Second, the consecration without a pontifical mandate is the section "USURPATION OF ECCLESIASTICAL FUNCTIONS AND DELICTS IN THEIR EXERCISE (Cann. 1378 - 1389)" and not the section DELICTS AGAINST RELIGION AND THE UNITY OF THE CHURCH (Cann. 1364 - 1369).

A natural reading of the law would support the conclusion that the consecration without pontifical mandate is not a schismatic act.  This was an add-on in the Ecclesia Dei letter and bcause it is in the wrong section the charge of schism is not retroactive following the reading of the law.

Now was it wrong to consecrate the bishops in 1988?

Obviously, the consecration of bishops is not an intrinsically evil act. So we can set that one aside.

Following the law we have the subjective elements - did the Archbishop believe that there was a case of necessity.  Vere states that the Archbishop knew the mind of the legislator (Pope JP II), but that is not relevant in the canon.  Archbishop Lefebvre believed that there was a necessity (CIC 1324) and now the question is was he negligent (CIC 1323) in informing himself of the reality of the situation?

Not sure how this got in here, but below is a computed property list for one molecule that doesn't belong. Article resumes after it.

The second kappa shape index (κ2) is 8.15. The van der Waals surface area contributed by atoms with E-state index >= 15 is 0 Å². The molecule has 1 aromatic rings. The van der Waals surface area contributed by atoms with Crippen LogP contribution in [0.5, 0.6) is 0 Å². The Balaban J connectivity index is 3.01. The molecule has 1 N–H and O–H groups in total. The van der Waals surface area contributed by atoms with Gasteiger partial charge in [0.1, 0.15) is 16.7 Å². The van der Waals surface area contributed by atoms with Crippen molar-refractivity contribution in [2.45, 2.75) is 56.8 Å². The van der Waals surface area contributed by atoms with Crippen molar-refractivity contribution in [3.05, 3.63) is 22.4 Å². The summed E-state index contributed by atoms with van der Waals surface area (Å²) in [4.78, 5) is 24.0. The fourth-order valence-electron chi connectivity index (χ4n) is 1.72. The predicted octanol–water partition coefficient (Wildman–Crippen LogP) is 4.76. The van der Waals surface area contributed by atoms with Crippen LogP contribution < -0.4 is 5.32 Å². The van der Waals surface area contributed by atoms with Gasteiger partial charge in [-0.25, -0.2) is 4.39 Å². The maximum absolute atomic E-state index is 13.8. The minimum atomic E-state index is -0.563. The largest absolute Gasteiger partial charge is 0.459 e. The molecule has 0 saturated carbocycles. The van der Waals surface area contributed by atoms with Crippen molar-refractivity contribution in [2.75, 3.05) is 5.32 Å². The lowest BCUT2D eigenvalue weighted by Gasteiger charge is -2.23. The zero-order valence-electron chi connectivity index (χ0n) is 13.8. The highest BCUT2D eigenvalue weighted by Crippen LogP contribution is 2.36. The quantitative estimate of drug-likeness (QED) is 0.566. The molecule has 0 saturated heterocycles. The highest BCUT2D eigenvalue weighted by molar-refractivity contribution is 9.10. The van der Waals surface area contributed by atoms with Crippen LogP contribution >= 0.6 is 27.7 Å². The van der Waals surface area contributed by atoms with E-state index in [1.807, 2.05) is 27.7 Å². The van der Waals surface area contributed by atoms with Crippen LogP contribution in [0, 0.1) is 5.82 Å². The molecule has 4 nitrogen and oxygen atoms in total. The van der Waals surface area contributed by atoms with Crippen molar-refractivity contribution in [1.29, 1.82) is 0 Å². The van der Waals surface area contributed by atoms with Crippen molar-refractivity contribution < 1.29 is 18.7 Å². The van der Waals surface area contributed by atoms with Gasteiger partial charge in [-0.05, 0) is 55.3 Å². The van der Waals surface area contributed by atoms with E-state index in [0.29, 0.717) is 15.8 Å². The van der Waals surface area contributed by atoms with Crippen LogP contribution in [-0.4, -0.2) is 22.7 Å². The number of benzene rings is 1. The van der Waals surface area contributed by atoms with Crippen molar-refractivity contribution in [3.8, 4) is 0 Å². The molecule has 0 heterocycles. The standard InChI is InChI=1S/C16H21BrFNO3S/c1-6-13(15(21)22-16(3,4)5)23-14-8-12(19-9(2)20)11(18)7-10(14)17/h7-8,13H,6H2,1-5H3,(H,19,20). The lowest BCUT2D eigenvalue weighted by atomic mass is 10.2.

Whether or not the Pope stated that there is no state of necessity, doesn't have any bearing on whether or not the Archbishop believed that there was a state of necessity (created in part by the Pontiff's dereliction of duty). 

Prior to delving in to the objective issue, there is one other thing I would like to address, an objection raised by Dr. Peters:
SSPX Arg. 3. If one culpably thought there was [necessity], he would still incur no automatic penalties (Canon 1324.3; [other citations garbled]).Correct, but this argument avoids the crucial point that the excommunications which were lifted last week were not automatic excommunications, they were imposed excommunications (see c. 1331), that is, ones formally declared, by the Holy See no less. Whatever was the canonical status of the SSPX bishops on June 30, 1988, by July 1 they labored under declared excommunications, not automatic ones. ( Source )